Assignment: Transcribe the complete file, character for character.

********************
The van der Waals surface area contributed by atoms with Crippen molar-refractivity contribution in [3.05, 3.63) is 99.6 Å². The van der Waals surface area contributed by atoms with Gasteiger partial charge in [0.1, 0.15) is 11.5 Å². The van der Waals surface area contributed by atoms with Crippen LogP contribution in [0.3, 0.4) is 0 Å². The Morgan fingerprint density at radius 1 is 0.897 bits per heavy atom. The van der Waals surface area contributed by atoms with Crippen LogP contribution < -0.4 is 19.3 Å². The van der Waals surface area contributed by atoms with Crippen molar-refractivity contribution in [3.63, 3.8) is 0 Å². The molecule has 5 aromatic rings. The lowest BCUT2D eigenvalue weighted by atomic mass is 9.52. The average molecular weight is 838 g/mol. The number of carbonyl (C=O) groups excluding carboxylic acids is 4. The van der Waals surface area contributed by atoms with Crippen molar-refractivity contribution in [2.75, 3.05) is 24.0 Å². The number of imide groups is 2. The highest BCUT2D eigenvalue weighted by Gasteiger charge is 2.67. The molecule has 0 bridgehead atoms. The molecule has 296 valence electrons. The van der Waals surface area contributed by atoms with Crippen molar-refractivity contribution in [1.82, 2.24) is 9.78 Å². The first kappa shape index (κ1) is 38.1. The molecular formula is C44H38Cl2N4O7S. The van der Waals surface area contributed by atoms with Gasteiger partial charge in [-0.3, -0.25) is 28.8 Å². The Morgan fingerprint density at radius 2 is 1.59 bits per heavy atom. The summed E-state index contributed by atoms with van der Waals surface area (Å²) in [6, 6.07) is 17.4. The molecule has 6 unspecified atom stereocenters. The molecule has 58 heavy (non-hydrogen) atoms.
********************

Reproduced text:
The van der Waals surface area contributed by atoms with Crippen molar-refractivity contribution in [3.05, 3.63) is 99.6 Å². The van der Waals surface area contributed by atoms with Gasteiger partial charge in [0.1, 0.15) is 11.5 Å². The van der Waals surface area contributed by atoms with Crippen LogP contribution in [0.3, 0.4) is 0 Å². The Morgan fingerprint density at radius 1 is 0.897 bits per heavy atom. The van der Waals surface area contributed by atoms with Crippen LogP contribution < -0.4 is 19.3 Å². The van der Waals surface area contributed by atoms with Crippen molar-refractivity contribution in [3.63, 3.8) is 0 Å². The molecule has 5 aromatic rings. The lowest BCUT2D eigenvalue weighted by atomic mass is 9.52. The average molecular weight is 838 g/mol. The number of carbonyl (C=O) groups excluding carboxylic acids is 4. The van der Waals surface area contributed by atoms with Crippen molar-refractivity contribution in [2.75, 3.05) is 24.0 Å². The number of imide groups is 2. The highest BCUT2D eigenvalue weighted by Gasteiger charge is 2.67. The molecule has 0 bridgehead atoms. The molecule has 296 valence electrons. The van der Waals surface area contributed by atoms with Crippen molar-refractivity contribution in [1.82, 2.24) is 9.78 Å². The first kappa shape index (κ1) is 38.1. The molecular formula is C44H38Cl2N4O7S. The van der Waals surface area contributed by atoms with Gasteiger partial charge in [-0.3, -0.25) is 28.8 Å². The Morgan fingerprint density at radius 2 is 1.59 bits per heavy atom. The summed E-state index contributed by atoms with van der Waals surface area (Å²) in [6, 6.07) is 17.4. The molecule has 6 unspecified atom stereocenters. The molecule has 58 heavy (non-hydrogen) atoms.